29 February, 2016
The Supreme Court finished the year 2015 with several positive indices related to adjudication of cases.
Number of cases received has decreased. Number of cases receivedin the Supreme Court has decreased per nearly one-third. In2015, 3562 were received in the court, which is per 1374 cases less than in previous year.
Number of examined cases has increased.If in 2014, the Supreme Court reviewed 54 per cent of cases being adjudicated, then last year those were 60 per cent.
Accumulation of cases has decreased. Accumulation of cases,comparing to previous year, has decreased per 25 per cent. In the beginning of 2015, there were 3943 cases pending at the Supreme Court, and 2955 cases – at the end of the year.
The Department of Civil Cases examined 500 cases more than in 2014, and received 174 cases less than previous year – therefore, the department has adjudicated 53 per cent of cases being processed and was able to decrease accumulation of cases per 21 per cent.
The Department of Criminal Cases has still examined the largest number of cases, by percentage –85 per cent of cases being adjudicated. However, it is 92 cases less than in previous year, and, although number of cases received was 20 cases less than previous year, accumulation of cases in the department has increased per 20 per cent.
The Department of Administrative Cases has the largest increase of accumulation of cases – per 25 per cent. Although the department reviewed 84 cases more than in previous year and, in general, those are 61 pr cent of cases being adjudicated, accumulation of cases increases, because in 2015 the department received 63 cases more than in previous year.
The Chamber of Civil Cases adjudicated 825 cases last year, and transferred 68 cases to another court. At the beginning of the year, there were 507 cases being adjudicated by the chamber.
At the Plenary Session of the Supreme Court, having analysed trends of litigation proceedings of the last year, Edite Vernusa, the Chair of the Department of Civil Cases, pointed out that, comparing to previous year, number of ancillary complaints to be examined by the department almost doubled, and number of applications on initiation of the case due to newly discovered circumstances increased 3.4 times. Proposal: amendments to the law, stipulating that examination of ancillary complaint may be refused in the assignment sitting, if the appealed decision is correct; determination of the state fee for the application on newly discovered circumstances and deciding on these applications in the appellate instance.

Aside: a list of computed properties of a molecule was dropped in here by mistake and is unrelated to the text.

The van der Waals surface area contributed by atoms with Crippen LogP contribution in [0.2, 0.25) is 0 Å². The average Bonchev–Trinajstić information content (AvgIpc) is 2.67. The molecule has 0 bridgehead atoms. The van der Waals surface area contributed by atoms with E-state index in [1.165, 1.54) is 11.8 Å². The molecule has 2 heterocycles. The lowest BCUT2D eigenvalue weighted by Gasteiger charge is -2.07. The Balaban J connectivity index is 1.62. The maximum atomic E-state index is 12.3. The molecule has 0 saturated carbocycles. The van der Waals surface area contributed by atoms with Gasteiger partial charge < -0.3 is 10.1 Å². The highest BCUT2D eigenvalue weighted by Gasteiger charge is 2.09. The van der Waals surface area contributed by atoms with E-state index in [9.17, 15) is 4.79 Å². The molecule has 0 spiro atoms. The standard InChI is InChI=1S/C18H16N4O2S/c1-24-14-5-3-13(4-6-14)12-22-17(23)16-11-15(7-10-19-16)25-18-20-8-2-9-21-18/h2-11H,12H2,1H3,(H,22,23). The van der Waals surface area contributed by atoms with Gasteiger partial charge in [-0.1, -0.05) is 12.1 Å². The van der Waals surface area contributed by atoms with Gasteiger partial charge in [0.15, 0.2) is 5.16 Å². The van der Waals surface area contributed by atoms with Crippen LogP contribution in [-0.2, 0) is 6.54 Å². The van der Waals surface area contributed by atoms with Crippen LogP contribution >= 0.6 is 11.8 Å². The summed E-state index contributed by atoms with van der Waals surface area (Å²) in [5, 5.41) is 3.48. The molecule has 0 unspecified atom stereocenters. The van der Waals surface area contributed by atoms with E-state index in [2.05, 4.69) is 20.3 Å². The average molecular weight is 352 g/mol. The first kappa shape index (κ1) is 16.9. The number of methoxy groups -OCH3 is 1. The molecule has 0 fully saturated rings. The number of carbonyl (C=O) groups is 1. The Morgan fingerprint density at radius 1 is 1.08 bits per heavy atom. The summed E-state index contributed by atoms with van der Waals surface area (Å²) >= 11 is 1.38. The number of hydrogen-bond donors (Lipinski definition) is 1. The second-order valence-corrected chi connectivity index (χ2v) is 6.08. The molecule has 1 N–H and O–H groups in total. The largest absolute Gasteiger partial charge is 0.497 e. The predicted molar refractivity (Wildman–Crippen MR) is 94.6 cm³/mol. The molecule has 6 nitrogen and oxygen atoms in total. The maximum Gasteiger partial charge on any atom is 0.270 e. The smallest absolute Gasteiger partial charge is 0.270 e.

Peteris Dzalbe, the Chair of the Department of Criminal Cases, pointed out that after liquidation of the Chamber of Criminal Cases the department overtook cases on admissibility of extradition, and additional duties, which follow from the special laws. By sense of time discharge of these duties, in total, took approximately three months from judges’ work. Proposal: amendments to the special and procedural laws, revising this additional function imposed to the cassation instance.
The Department of Administrative Cases explains that number of received cases increased due to increase of number of judges in the regional court, and, consequently – faster circulation of cases in the appellate instance; amendments to the procedural law, stipulating that decision on progress of cassation complaints and ancillary complaints is taken by the department of Administrative Cases, instead of lower courts, as it had been previously. Veronika Krumina, the Chair of the Department, pointed out that work load of the department is increased also because of procedural issues and due to the fact that particular categories of cases have not been appealed in the appellate instance, but straight under cassation procedure. Proposal: not to stipulate exceptions from three-level court system and improvement of quality of reasoning of rulings and organisation of work of courts of lower instances.
The Plenary Session of the Supreme Court, where the performance of 2015 was analysed, was held on 26 February.
Information prepared by
Rasma Zvejniece, the Head of the Division of Communication of the Supreme Court
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